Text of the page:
An Unpublished Legend of the Regicides.

From New England Magazine

An Unpublished Legend of the Regicides.

By Helen Evertson Smith

      Nothing in my childish days had ever interested me more than the Regicides, Goffe and Whalley, and the sudden appearance of one of them amid the Colonists of Hadley, Massachusetts, in repelling an attacking party of Indians. There was such a delightful opportuneness in the mysterious advent of the old man, whose flowing white locks crowned a still stalwart figure of more than common height, clad in garments of so ancient a fashion as to excite the wonder of the youthful part of the population. There was victory in his voice of command, in the swing of his sword, in the flashing of his eyes. There was an awesome thrill, too, in his sudden disappearance after the foe had been beaten back; a disappearance so sudden that the men at one moment obeyed his gesture of command, then, turning again, could find no trace of him. No wonder they — this people who believed with all their hearts that they had been under the direct and almost visible protection of the Lord of Hosts for so many years — should as fully believe that now. His intervention was only a little plainer than before; that the white haired leader was an angel temporarily made visible to give them courage and direction.
      Later, I learned to think that the most wonderful things about it all were the qualities shown by the persons who thus believed.
      Even in this distant wilderness, the sword of the avenger sought the men whose verdict had ordered death to an anointed king. That these men were successfully protected here argued a degree of steadfast courage combined with wisdom, a firmness and self-repression, and an absolute loyalty to a conviction of right, that are uncommon traits in any country and at any time. For here was a case in which no one could be actuated by hopes of possible future reward to offset the dead certainty of destruction to all who had I any way aided or comforted the hunted wanderers in event of their discovery. They were prudent, these wary men of the New England; they were weak in numbers and by position, and they would submit to the son of Charles the First, as they had once been submissive, if not loving subjects of the beheaded monarch, but they would not betray the refugees who had trusted in them and cast themselves upon them for protection.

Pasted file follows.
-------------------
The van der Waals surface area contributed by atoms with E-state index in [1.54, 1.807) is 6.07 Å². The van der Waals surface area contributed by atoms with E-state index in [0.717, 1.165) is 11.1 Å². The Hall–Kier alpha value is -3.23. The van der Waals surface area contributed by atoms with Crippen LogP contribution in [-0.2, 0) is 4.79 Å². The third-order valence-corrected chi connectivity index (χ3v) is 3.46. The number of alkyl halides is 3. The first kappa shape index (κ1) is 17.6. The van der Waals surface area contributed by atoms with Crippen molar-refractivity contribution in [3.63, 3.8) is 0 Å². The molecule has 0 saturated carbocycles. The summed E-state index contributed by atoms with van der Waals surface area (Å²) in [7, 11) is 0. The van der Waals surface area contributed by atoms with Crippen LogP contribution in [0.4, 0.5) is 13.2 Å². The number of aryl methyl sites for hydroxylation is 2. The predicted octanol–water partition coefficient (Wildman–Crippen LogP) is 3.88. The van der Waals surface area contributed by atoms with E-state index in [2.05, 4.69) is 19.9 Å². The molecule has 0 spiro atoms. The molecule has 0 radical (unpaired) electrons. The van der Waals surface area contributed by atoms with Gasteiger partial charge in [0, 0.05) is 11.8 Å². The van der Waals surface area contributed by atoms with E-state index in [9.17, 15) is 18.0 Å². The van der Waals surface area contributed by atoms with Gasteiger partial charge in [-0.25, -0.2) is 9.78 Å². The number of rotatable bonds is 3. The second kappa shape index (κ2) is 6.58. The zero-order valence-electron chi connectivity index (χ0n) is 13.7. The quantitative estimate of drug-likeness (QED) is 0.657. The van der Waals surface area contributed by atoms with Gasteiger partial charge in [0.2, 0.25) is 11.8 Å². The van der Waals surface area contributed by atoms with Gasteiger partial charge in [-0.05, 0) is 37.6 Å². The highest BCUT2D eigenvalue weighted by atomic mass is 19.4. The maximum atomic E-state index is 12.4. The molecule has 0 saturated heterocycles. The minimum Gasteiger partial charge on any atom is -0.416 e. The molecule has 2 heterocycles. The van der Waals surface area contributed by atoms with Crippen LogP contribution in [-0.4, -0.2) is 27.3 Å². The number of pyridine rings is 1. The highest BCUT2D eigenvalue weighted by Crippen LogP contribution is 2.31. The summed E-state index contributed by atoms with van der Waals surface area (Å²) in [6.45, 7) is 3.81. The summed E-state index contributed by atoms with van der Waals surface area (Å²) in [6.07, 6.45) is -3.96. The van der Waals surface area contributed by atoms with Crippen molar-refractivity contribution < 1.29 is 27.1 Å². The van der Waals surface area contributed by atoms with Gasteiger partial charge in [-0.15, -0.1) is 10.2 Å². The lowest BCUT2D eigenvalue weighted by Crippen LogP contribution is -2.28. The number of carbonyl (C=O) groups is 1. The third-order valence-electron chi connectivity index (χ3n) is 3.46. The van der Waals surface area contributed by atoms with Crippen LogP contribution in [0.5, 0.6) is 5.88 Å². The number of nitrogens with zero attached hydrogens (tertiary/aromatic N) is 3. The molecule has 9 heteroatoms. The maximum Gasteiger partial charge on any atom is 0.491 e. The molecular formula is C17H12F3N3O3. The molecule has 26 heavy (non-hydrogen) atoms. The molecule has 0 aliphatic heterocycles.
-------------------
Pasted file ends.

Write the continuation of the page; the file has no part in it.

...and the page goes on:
There was a marvelous power in the silence which they maintained — not for weeks, nor for months, nor for two, nor for three, nor for half a dozen years, but for almost a score of dragging twelve-months, during which the fugitives were traced from settlement to settlement, but were never betrayed. Yet score, certainly an probably hundreds of persons knew or guessed their secret, and would not even make an inquiry

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